Peter Zeidelhack is chief route setter of the DAV climbing center in Thalkirchen. The climbing center in Munich is the largest in the world. Zeidelhack is also working on the routes in the DAV climbing halls Freimann, Gilching and Bad Tölz. As one of the first route setters, a member of the DAV national team for route construction and a sought-after speaker at symposia worldwide, he knows what matters. For him, modern route construction means: "The bait must taste good to the fish, not the fisher."
In the interview with ISPO.com, he talks about the success factor route setting, about how the job of a route setter has changed, how it will develop in the future and what makes a good route.
ISPO:com: Mr. Zeidelhack, how important is route setting for the success or failure of a climbing or bouldering hall today?
Peter Zeidelhack: You could compare route setting with an apple market. If I like the apple, if it's nicely polished and nicely draped, I'll come back. If this is not the case, I will try the apple of another vendor next time. The same applies to climbing and bouldering routes: if they are not fun, because they are too heavy or too easy or too monotonous, the customers stay away in the medium term. The route setting team ultimately determines how successful a climbing hall is and whether it will remain so.
Seems like a job with a lot of responsibility. Are the route setters aware of this?
We have been working hard on this awareness for the last few years. Because route setting, like climbing, comes from top-class sports. Now climbing has developed into a popular sport and has even become a school sport in many German states such as Bavaria and Baden-Wuerttemberg. Accordingly, the needs for route setting have changed completely.
The aim was then to develop training and further education in this area, resulting in an apprenticeship as a route setter for popular sports, which I have been coordinating for over 6 years in the DAV national teaching team. Because it became clear that while competition route setting is all about constructing a route that only one person can finish, route setting for popular sports is all about arriving safely at the top and having fun at the same time.
Let's speak about the training: is this an apprenticeship in the conventional sense? Can I apply for a job as a route setter after graduating from school?
That was indeed briefly considered, but ultimately, route setting as a profession is too limited and specific, even if it has arrived in the segment popular sports. So it did not make sense to put this in the IHK context with 2.5 years of training. We are currently working together with the DAV on a new concept for a holistic job description that is geared towards hall managers. Christian Popien (editor's note: owner of Climb-Inn and operator of the DAV Wupperwände) and I submitted a concept to the DAV 5 years ago, because it was already clear to us then that the hall operators would face a problem in the medium term.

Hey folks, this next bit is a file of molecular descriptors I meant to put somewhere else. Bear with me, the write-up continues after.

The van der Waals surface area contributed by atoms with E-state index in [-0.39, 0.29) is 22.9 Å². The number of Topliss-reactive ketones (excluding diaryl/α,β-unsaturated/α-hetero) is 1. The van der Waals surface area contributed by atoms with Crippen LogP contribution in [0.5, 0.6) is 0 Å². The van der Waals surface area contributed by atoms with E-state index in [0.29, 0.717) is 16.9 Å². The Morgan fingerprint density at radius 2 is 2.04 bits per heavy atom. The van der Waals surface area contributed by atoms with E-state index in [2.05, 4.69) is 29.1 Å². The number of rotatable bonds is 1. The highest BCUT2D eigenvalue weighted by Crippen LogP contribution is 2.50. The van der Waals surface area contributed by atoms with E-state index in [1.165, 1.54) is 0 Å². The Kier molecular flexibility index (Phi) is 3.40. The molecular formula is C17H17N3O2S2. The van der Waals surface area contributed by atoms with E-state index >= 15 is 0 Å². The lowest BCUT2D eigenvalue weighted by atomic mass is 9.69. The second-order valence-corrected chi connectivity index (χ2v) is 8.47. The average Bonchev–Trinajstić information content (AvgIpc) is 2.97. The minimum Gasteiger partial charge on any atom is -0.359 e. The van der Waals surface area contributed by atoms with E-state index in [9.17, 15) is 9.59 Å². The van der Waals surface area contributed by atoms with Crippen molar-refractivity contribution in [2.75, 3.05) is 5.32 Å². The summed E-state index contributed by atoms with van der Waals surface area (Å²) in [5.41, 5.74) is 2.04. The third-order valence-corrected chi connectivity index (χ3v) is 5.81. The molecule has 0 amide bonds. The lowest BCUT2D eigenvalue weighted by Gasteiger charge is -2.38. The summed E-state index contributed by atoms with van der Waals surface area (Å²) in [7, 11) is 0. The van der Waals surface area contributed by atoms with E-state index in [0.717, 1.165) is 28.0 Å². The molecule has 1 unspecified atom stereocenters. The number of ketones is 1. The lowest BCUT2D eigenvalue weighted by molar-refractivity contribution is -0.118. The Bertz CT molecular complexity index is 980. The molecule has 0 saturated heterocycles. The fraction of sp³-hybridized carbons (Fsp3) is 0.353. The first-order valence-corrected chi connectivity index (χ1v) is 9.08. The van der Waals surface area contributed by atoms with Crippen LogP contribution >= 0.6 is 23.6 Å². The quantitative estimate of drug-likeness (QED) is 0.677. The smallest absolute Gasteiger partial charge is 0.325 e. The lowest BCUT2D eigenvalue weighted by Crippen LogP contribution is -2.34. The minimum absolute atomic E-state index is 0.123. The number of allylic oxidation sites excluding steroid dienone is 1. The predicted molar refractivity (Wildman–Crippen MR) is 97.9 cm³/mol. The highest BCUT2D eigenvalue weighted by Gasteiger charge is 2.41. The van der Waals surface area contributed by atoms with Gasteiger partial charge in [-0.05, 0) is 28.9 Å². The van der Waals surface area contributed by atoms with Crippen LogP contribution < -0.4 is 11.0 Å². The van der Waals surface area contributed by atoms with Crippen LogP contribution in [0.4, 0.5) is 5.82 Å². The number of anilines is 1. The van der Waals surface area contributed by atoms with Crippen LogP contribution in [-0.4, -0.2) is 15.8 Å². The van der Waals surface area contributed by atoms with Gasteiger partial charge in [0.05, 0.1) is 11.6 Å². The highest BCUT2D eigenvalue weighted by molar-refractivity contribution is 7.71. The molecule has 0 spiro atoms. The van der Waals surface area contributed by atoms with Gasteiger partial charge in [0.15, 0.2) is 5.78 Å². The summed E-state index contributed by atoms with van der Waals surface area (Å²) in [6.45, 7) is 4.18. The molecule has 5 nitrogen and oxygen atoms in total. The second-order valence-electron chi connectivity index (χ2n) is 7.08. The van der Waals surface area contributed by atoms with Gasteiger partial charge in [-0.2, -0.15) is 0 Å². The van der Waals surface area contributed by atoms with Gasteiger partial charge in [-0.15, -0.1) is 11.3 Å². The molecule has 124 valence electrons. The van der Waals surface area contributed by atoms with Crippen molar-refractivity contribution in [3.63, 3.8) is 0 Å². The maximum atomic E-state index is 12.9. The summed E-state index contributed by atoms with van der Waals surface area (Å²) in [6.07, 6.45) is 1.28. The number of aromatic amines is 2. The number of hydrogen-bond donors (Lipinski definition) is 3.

What problem would that be?
That there are no qualified employees in the halls. For the future, it is important to agree on a job profile that will make a climbing hall fit for the future. Christian Popien has developed the "5 pillars of hall management" in the "Routesetter" magazine. Ultimately, it is important to get these five management areas under one professional denominator. Stefan Winter, from the DAV sports development department, is now driving this development forward.
That sounds very interesting. Can you give us a brief list of the 5 pillars of the future hall manager?
- Business asset management
- Understanding sports - sports facility management
- Technical understanding - technical plant management
- PR and public relations work
- Risk and crisis management
Route construction is integrated here in the "Sports Facility Management" segment.
Sounds like an exciting new job description. But back to where we are now: what does the current training as a route setter for mass sports look like?
The focus of this training is safety. In addition, we offer background knowledge on the topics of handles and walls and then, of course, the creation of movements. We have divided the training into two parts. The first course lasts 4.5 days, followed by a 6-month break for practice. That's our, the federal teaching team's, outline. This is followed by a one-week examination course.
In your opinion, what makes a top route setter?
First of all, one should be a good climber in order to be able to complete the training as a route setter. A good route setter then questions what the user needs and not what he, the route setter, can or wants to climb. It's easy to set your personal limit to your own body. But it is an art to create routes that the hall users enjoy. In addition, experience and craftsmanship are required. In my opinion, customer knowledge, empathy and communication are also essential for a good route setter. The bait must taste good to the fish and not to the fisher.
And what happens if the bait doesn't taste good?
Then the route setter won't have the job long, or if the climbing hall ignores it, then the hall won't make it long.
In your opinion, where will route setting lead to in the future?
Ultimately, the indoor climbers and boulderers determine the development. Route setting will continue to be tailored to the needs of users. Target group analysis and customer knowledge are the magic words here.